Puccini's La bohème is an operatic best seller, ranking with Madama Butterfly as the most frequently performed opera today. In spite of its popularity it is, in its own way, revolutionary, taking the spotlight off the kings, queens, warriors and heroes of nineteenth-century opera to focus on more realistic subjects.
It's the story of a group of young friends - a poet, a writer, a composer and an artist - living in poverty but believing in love. Romance blossoms between the poet Rodolfo and seamstress Mimì, inspiring some of the most touching music ever written.
In Gale Edward's new production, the influences of Hollywood can be seen in its undeniable glamour, but the impending doom of a world on the brink of disaster also gives it a fragile quality. Here, the glitter of the Spiegeltent provides a decadent veneer over the hand-to-mouth existence of the era.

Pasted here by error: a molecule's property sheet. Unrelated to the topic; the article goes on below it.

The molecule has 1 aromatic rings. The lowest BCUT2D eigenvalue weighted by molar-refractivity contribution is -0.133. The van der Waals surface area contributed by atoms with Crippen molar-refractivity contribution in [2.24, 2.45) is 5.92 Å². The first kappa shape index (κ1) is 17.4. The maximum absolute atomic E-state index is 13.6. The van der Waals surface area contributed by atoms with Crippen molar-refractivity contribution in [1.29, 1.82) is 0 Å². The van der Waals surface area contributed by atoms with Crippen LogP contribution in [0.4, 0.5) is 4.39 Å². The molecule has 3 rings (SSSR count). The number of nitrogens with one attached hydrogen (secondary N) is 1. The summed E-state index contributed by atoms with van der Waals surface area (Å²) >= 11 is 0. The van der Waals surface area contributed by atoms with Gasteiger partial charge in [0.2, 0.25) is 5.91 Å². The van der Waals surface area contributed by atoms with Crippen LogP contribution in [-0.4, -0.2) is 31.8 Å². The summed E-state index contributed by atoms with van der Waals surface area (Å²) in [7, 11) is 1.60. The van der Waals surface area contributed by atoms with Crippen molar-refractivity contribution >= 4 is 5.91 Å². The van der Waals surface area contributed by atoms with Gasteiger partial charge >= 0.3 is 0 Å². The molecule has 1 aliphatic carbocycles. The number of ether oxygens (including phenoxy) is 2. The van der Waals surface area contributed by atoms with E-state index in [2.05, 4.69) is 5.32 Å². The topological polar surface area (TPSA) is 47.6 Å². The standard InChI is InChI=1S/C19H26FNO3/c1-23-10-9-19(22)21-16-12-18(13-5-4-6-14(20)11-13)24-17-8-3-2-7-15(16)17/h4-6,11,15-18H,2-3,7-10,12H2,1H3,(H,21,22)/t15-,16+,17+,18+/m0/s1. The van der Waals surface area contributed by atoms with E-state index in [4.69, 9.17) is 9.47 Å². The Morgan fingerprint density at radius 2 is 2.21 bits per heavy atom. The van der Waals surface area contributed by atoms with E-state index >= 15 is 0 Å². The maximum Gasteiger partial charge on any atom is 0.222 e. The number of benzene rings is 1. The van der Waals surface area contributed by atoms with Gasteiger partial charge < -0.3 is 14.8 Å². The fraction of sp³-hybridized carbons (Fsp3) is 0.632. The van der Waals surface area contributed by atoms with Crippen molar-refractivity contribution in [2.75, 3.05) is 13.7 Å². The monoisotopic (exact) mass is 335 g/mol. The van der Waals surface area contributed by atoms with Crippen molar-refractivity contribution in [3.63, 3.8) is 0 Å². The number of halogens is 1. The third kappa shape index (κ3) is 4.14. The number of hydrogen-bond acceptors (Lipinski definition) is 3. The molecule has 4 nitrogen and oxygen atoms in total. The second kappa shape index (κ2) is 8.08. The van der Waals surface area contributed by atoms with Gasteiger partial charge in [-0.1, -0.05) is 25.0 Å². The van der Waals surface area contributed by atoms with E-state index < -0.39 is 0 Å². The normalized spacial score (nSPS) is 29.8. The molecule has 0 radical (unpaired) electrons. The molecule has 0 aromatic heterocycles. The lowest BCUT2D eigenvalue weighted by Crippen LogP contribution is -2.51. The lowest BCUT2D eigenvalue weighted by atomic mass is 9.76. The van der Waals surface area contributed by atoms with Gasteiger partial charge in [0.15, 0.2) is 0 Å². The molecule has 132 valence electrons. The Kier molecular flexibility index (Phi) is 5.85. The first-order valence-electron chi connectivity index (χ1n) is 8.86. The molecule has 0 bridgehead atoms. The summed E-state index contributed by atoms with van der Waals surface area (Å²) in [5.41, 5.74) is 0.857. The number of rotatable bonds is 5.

Café Momus becomes a cabaret joint, all mirrored panels and carnival colours, populated by characters inspired by the paintings of Otto Dix and George Grosz.